July 2015: Bob Simmons joined Council for Children’s Rights in April 2015 as executive director. He shares a few thoughts on the North Carolina State budgets now being proposed.
The NC House released its proposed budget in mid-May, and the NC Senate released its proposed budget in mid-June. Now the chambers will work to reconcile the differences.
In general, the House proposal is not generous to children and families, and the Senate proposal is even less generous. Both continue a pattern of cutting taxes on those who can most afford to pay and cutting services to those who most need the help.
There are some positive developments in the two budget proposals, including identical increases in funding for Nurse Family Partnership programs and increases in the age of foster care (21 in the Senate and 19 in the House), but the negative far outweighs the positive.
Here are three examples of critical differences between the House and Senate proposals:
- While the House came up with $5 million to replace non-recurring funding and to maintain the current level of NC Pre-K, the Senate allocates only $2.3 million, resulting in the loss of 520 seats for low-income children.
- The same penny-wise and pound-foolish theme holds true in the Senate’s lack of adequate funding for K-12 schools, where $223 million of cuts over the next two years removes 13,881 teaching assistants from the State’s classrooms. The House funds these positions.
- The Senate also cuts $185 million from the agencies providing mental health services. Mental health services for our children are already inadequate, and these proposed cuts appear to demonstrate a disregard for the welfare of the State’s children, especially the State’s least affluent children. The House funds these services.
Incongruously, the Senate proposes an increase of $20.1 million (11% increase) in community programs to support the therapeutic function of juvenile court. While this is a positive development for the children who will be served, the cuts in preschool seats, teaching assistants, and mental health services mean that more of today’s children are likely to become tomorrow’s court-involved juveniles with needs that will far outstrip our future will and ability to provide and to pay for the community programs that will be necessary. Sound public policy would address both paying the current costs of past neglect and investing in prevention to reduce those costs in the future.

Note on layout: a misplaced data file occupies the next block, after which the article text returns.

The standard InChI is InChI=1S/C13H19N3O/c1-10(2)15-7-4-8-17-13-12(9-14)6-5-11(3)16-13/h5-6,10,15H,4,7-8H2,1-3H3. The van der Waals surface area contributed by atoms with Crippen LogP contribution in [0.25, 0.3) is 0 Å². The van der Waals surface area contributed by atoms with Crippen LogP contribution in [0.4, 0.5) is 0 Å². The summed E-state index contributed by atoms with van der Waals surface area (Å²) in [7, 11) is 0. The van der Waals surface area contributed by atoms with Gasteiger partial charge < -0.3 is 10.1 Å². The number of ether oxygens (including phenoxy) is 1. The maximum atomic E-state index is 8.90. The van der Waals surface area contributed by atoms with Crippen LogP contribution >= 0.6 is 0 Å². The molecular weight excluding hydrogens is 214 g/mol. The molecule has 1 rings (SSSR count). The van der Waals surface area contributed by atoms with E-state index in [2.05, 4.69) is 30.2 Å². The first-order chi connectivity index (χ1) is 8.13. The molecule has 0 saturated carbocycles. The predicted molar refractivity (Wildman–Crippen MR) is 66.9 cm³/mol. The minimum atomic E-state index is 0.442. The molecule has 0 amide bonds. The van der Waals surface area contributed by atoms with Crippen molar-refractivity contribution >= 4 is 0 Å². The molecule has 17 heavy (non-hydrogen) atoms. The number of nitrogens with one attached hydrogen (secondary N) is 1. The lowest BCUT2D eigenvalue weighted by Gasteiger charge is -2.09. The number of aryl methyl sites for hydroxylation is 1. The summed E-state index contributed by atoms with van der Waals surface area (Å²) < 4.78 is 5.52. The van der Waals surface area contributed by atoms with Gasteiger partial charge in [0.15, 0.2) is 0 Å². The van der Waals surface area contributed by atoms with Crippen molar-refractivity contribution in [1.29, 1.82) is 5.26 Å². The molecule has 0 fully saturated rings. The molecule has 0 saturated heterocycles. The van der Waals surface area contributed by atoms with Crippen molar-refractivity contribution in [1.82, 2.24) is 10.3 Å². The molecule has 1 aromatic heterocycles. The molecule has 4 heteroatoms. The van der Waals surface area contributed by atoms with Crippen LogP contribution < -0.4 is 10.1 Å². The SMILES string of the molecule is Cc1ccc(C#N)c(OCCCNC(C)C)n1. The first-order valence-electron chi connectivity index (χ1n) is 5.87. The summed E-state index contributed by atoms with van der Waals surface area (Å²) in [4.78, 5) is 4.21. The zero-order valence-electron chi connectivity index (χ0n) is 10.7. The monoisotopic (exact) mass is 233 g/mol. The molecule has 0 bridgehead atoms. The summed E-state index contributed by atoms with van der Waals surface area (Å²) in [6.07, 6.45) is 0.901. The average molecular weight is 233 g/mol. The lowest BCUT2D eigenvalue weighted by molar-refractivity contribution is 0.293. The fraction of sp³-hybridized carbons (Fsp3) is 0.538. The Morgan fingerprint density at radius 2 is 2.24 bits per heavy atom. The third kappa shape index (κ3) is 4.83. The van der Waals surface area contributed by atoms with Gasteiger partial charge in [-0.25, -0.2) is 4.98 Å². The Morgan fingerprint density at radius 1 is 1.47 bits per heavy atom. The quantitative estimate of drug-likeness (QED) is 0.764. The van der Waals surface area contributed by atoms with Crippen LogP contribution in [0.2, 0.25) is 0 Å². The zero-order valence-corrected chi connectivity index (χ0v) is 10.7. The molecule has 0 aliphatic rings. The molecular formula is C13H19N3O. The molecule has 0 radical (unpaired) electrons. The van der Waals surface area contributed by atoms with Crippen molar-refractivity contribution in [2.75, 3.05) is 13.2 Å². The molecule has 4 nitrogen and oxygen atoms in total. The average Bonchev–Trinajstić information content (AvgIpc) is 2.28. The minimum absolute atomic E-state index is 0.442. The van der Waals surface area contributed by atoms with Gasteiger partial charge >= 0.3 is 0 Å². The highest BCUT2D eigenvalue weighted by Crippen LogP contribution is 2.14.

Finally, there are two other items in the Senate proposal that could have an effect on the Council and the children we serve: (1) revising the formula for the distribution of sales tax among NC Counties, and (2) capping itemized deductions on personal income taxes at $20,000.
The sales tax redistribution will cost Mecklenburg County roughly $33 million per year in sales tax revenue generated in Mecklenburg County that will now be sent to more rural counties. The extent of the effect of this revenue reduction on services to our community’s children is uncertain, depending on whether local property taxes are increased to offset the difference and, if not, on where the cuts fall.
The itemized deduction limit will reduce the tax incentive of donors to the Council to give the kinds of larger contributions that are essential to sustaining the agency and our work for children. We are not alone in our concern about this provision; it affects all non-profits. The combination of an across-the-board reduction of contributions to non-profits providing social services to our neediest neighbors with the broad government service cuts to that same population is likely to increase the need for our services while reducing the funds we receive to provide them.
In addition to the immediate negative impact of the proposed budget cuts on children and families today, both budgets trade short-term savings for the inevitably greater long-term costs of perpetuating structural disadvantages.